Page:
Facing the fiscal cliff

This is a guest blog post from Matt McCutchan, social media and communications coordinator of Mocha Club. This was originally published on the Mocha Club blog.

In 2004, after already having spent time in Africa, Mocha Club Director Barrett Ward created the Mocha Club with a vision of empowering individuals to give up the cost of a few mochas a month to support relief and development projects identified by the local, African communities. We address extreme poverty in a holistic manner by serving communities with a variety of solutions that include care for orphans and women at-risk, providing access to education, creating clean water solutions and supporting communities living with HIV/AIDS.

While working with communities to help them identify their needs, we regularly see the impact of US foreign aid in their lives. Specifically, in the area of HIV/AIDS, there was a time in our recent past when this diagnosis was a near certain death sentence for those with which we work and serve. Now, with the support of US foreign assistance, 8 million patients are receiving treatment for the disease, up from 200,000 just 10 years ago. This directly impacts how we partner with communities and jointly create solutions for their health care needs.

In 2008, while working in Ethiopia, Barrett met a friend serving the area through the Clinton HIV/AIDS initiative, (now called the Clinton Health Access Initiative) which has helped to bring AIDS care and treatment to over 750,000 people living with HIV/AIDS. Barrett has often spoken of the effective approach that was being taken, as well as the quality of people who were carrying out the work, on both the US and Ethiopian side. Most importantly, he saw that the local government was a partner in this work, ensuring community owned solutions and implementation.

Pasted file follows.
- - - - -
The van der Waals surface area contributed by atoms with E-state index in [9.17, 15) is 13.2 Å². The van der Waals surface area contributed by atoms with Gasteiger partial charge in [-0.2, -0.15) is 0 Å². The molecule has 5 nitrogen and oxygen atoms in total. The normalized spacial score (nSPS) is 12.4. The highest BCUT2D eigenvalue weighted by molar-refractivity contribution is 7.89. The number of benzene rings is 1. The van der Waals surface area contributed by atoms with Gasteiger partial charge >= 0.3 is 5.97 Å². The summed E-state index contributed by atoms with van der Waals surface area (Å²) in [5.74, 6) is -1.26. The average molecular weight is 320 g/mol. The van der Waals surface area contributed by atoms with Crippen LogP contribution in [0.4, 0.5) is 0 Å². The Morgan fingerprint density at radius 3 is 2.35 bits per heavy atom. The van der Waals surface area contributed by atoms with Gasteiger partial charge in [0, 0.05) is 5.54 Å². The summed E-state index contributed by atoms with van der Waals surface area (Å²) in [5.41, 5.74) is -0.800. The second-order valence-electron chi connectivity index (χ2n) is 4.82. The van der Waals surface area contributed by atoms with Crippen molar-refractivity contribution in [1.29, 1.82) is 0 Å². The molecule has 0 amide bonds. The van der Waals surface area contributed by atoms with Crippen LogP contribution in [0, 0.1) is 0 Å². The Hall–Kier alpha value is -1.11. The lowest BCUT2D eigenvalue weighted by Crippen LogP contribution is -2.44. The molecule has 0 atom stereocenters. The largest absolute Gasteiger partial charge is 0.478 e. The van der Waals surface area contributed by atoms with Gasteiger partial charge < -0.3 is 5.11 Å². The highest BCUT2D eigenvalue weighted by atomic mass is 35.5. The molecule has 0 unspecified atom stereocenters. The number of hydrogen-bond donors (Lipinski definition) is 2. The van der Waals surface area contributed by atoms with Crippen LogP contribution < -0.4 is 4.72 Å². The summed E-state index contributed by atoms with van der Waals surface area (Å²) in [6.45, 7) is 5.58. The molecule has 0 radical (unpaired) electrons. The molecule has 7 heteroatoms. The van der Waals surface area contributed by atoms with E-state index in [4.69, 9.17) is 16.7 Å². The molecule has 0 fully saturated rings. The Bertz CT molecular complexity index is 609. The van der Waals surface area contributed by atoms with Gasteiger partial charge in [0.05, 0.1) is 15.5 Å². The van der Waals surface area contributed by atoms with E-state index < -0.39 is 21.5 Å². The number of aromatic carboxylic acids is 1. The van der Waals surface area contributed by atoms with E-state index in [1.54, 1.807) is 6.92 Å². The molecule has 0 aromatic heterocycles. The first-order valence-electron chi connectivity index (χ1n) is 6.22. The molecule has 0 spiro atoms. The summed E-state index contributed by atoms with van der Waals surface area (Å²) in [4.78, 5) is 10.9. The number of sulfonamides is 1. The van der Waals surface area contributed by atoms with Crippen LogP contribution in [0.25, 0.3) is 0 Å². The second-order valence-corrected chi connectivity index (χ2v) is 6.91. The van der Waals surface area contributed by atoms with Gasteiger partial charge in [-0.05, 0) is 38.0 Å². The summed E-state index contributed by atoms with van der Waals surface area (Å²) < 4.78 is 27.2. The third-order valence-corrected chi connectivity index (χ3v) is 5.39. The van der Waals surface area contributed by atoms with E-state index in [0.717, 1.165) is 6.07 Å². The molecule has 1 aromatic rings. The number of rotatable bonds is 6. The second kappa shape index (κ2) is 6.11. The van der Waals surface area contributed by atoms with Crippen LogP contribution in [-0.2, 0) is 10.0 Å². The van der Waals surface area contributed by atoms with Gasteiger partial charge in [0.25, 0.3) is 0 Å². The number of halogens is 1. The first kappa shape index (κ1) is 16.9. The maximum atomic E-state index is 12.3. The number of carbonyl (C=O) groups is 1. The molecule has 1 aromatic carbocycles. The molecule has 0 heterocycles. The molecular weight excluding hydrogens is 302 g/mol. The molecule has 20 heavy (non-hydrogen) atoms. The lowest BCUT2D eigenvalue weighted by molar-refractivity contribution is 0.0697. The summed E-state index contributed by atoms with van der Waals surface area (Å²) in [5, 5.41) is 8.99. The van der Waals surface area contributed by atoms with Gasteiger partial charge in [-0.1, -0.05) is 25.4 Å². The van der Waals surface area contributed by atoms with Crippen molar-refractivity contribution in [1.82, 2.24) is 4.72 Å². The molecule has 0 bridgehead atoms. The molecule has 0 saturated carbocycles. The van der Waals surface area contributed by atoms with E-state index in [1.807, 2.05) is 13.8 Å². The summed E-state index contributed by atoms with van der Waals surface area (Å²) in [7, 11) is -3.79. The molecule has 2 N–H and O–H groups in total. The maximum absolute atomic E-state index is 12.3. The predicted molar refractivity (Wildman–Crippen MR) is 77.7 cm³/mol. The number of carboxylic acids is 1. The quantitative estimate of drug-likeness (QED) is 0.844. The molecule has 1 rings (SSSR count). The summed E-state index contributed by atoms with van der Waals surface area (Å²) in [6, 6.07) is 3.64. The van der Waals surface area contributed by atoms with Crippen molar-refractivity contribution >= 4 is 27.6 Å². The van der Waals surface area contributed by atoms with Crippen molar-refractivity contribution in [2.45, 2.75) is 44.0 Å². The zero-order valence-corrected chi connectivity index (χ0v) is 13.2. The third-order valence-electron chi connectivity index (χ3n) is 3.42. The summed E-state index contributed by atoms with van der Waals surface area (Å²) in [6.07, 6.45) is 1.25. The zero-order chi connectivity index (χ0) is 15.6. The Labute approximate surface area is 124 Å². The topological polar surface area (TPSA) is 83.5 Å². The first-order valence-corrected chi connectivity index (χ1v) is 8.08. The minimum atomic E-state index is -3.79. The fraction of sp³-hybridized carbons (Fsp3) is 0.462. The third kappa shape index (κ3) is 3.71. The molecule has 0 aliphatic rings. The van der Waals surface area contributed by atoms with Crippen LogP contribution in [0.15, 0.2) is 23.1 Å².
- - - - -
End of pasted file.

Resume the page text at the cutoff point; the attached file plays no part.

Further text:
This coming January the US faces the “fiscal cliff” and the potential halting or significant reduction of foreign assistance to communities in need throughout the world. The Mocha Club is dedicated to locally developed projects where the community identifies the needs and the response. US foreign aid is not only a successful, strategic partner in addressing extreme poverty in Africa, but one that has made tremendous progress on less than 1 percent of the federal budget. Our desire is for a solution that protects and empowers the “least of these” throughout the continent of Africa.

Our friends at ONE are providing you with an opportunity to make your voice heard with a petition to preserve the International Affairs account which helps to fight HIV/AIDS, childhood diseases and more around the globe. Check it out here: